Fiscal 2013's budget battle is now officially under way in Washington D.C., as President Obama submitted the administration's proposed budget for the coming year. Budgetary debates and controversy were heated enough this past year, all but shutting down the federal government, and they're sure to get even hotter given this year's elections.
Congressional representatives on both sides of the aisle in both houses can agree on an urgent need for prudent fiscal discipline at a time when significant financial system and economic risks persist. They differ wildly on the need for counter cyclical economic and fiscal policy, however, as well as how best to guide the US economy forward into the 21st century.
Perhaps nowhere is this political divide as wide or as apparent as it is regarding climate change, environmental and energy policy. Despite the weight of scientific and empirical evidence, Republicans have not only effectively squashed any serious attempt to enact proactive federal climate change and clean energy policies, they continue to push hard to maintain and expand US reliance on fossil fuels.
That's not to say that proponents have given up on such efforts, however. In fact, climate change and clean energy are likely to be defining and distinguishing issues for Democrats and Republicans as 2012 progresses.
House Reps. Push For Carbon Price
As reported by The Hill, Reps. Henry Waxman (D-Calif.), Ed Markey (D-Mass.), former Reps. Sherwood Boehlert (R-N.Y.) and Wayne Gilchrest (R-Md.) wrote an op-ed article published in the Washington Post asserting that the nation's most pressing fiscal and environmental problems could be addressed by enacting a straightforward piece of legislation: the imposition of a price on carbon.
“The United States could raise $200 billion or more over 10 years and trillions of dollars by 2050 while cutting carbon emissions by 17 percent by 2020 and 80 percent by 2050,” they wrote.
Speaking subsequently to Washington Post reporter Ezra Klein, Waxman acknowledged that getting Republican opponents to sign-off on such a policy isn't any more likely than it has been to date. He pointed the alter
natives are even more problematic, however, arguing that passing an emissions trading scheme or carbon tax was the best practical alternative, one that would result in significant deficit and debt reduction, while at the same time providing economic stimulus at a time when it is still very much needed.
"Will it be easier to slash Medicare benefits? Make deep cuts to defense? Raise income taxes? A climate policy is the easiest way to face these challenges," Waxman told Klein, perhaps somewhat rhetorically.
"There’s an interesting similarity in the problems of the two issues. Cumulative debt and cumulative carbon emissions are both rising," Waxman continued. "If you look at the debt problems they’re going up and up and up and the cumulative emissions of carbon are going up as well. One can have terrible consequences for the economy and the other for our planet. I don’t think people have realized the similarities of these two issues."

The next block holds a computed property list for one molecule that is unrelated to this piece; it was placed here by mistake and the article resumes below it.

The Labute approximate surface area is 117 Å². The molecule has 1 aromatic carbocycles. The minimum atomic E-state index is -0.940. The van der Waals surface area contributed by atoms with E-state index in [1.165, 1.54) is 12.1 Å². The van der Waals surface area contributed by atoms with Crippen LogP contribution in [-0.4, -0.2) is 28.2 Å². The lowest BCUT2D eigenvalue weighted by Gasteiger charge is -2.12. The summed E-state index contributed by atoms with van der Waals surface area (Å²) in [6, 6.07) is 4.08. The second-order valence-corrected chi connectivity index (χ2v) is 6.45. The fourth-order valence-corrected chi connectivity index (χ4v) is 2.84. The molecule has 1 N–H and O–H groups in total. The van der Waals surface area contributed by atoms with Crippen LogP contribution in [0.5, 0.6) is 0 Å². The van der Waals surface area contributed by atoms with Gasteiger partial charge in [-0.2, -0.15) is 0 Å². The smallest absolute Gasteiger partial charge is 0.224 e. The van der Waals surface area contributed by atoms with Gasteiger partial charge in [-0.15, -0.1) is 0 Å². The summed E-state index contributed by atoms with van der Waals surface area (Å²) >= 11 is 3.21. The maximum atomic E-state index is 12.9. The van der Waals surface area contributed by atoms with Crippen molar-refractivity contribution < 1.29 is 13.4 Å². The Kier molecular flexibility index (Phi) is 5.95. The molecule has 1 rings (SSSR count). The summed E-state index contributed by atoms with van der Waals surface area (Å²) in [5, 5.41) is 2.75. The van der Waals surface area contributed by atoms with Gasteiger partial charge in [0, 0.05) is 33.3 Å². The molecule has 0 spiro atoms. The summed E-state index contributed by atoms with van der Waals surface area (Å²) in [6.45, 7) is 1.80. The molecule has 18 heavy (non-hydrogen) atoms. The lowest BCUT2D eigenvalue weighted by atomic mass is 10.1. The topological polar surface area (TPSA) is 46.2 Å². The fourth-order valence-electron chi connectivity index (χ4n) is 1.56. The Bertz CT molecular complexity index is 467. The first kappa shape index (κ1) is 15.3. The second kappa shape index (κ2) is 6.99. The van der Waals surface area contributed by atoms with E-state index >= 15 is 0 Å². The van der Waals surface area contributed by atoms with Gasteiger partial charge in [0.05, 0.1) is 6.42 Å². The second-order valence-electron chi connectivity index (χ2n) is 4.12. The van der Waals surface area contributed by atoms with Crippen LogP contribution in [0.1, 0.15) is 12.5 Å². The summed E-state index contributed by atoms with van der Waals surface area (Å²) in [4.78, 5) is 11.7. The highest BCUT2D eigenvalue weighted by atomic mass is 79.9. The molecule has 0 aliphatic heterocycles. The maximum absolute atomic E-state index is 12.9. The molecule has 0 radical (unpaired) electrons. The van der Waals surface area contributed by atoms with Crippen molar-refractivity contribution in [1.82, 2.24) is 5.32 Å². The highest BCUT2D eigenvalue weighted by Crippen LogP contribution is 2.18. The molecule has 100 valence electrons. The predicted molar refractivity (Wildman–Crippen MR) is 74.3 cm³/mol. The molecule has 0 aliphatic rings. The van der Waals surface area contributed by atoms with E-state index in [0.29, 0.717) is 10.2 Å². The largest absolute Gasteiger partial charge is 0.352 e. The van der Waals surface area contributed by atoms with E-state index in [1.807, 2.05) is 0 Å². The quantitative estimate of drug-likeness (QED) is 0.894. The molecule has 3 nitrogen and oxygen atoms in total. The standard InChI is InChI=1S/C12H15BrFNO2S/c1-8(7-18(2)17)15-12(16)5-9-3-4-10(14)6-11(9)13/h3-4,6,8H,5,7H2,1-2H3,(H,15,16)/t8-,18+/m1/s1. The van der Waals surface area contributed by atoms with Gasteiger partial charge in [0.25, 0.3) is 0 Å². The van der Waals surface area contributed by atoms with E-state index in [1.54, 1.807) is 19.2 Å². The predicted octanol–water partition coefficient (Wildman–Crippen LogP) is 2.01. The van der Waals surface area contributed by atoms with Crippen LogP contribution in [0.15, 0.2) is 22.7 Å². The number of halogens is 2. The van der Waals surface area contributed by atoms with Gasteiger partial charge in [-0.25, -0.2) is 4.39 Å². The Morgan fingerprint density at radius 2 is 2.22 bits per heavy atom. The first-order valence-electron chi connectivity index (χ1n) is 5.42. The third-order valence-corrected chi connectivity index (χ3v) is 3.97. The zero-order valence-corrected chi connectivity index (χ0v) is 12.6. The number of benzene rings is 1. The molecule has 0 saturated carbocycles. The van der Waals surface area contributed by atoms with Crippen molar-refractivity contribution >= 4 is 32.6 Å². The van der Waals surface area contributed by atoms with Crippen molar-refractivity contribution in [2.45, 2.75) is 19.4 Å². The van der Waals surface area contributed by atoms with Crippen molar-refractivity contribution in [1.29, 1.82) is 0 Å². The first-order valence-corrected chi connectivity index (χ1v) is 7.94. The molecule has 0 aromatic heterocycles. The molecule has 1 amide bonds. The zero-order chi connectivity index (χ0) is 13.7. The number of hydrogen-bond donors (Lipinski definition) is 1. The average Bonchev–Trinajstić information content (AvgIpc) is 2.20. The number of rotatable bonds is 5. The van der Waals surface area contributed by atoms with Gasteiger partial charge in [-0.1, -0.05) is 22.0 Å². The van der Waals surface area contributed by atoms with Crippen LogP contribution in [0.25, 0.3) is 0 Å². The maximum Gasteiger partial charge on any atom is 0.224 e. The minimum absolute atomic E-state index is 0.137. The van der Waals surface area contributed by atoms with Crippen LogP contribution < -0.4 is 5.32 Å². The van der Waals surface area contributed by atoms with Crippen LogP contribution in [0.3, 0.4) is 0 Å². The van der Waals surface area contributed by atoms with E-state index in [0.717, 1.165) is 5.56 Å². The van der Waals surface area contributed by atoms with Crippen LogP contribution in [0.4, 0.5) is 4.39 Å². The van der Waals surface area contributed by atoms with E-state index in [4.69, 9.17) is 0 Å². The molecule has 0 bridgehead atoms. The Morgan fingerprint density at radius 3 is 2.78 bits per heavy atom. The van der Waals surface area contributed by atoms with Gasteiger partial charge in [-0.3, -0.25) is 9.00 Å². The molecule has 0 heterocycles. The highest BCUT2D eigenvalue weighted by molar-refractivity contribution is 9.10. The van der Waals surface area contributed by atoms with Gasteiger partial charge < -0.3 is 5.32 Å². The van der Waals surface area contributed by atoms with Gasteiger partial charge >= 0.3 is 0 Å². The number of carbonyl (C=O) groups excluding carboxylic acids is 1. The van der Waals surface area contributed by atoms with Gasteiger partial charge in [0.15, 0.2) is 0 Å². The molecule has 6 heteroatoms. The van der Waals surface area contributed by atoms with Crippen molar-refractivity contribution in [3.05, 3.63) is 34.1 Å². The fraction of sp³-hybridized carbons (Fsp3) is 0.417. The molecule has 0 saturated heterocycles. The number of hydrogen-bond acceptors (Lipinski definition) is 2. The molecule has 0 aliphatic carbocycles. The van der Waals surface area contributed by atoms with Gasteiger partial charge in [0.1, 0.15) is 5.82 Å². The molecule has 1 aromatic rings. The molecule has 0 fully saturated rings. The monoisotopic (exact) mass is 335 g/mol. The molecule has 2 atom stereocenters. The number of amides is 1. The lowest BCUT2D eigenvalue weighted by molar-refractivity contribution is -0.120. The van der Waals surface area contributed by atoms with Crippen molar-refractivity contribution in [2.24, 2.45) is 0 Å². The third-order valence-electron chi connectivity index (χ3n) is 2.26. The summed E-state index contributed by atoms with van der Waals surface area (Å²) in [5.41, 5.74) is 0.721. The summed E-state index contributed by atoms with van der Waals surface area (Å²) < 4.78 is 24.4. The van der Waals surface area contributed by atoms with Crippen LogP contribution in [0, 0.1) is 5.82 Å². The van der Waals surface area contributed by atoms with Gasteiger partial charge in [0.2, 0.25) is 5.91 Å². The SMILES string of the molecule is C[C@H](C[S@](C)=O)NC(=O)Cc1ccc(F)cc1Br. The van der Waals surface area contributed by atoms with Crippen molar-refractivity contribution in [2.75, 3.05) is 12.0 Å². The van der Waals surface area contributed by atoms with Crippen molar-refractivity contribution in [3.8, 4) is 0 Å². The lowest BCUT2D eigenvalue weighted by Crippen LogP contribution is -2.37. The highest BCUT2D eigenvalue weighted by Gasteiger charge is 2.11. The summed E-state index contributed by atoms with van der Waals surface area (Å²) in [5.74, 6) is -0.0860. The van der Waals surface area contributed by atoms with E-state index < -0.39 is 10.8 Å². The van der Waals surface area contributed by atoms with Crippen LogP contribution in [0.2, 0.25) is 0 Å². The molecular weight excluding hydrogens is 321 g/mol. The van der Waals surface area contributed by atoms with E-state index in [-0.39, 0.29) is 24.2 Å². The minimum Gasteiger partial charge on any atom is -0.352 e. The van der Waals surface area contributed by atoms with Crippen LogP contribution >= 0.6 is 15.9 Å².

Increasing Costs of Political Procrastination
Putting a price on carbon would establish a pathway for addressing these critical issues, both of which require consistent, long-term policy frameworks and action. Inaction will only raise the cost of addressing them, Waxman emphasized.
"If we could put in place a price on carbon and then use the sales of carbon allowances to raise revenues we could raise money and cut emissions at the same time, and we can have a transition that will be as orderly as possible. If we leave both to become much more severe then the answers will be more radical and painful," he stated.
Political opponents who acknowledge the urgency of addressing climate change still assert that establishing a price on carbon would be foolhardy given the persistent fragility of the banking system and economic recovery. Waxman and supporters refute this, citing numerous studies that indicate that a well-crafted price on carbon could both cut pollution and stimulate the economy.
"Policies can be adopted to protect our energy intensive, trade exposed policies. Policies can be adopted to avoid spikes in electricity prices," Waxman told Klein. "But I think this is exactly the time to act because we can have a number of benefits from these policies, none more important than the jobs that could be produced by giving clean-energy entrepreneurs certainty that they can begin to invest."
Reports and studies spanning the scientific and economic communities have shown that extreme weather events are on the rise, and that often subtle, long-term climate change effects are increasingly being seen. Whether US government representatives are will to acknowledge and show leadership on a defining issue of the times remains to be seen.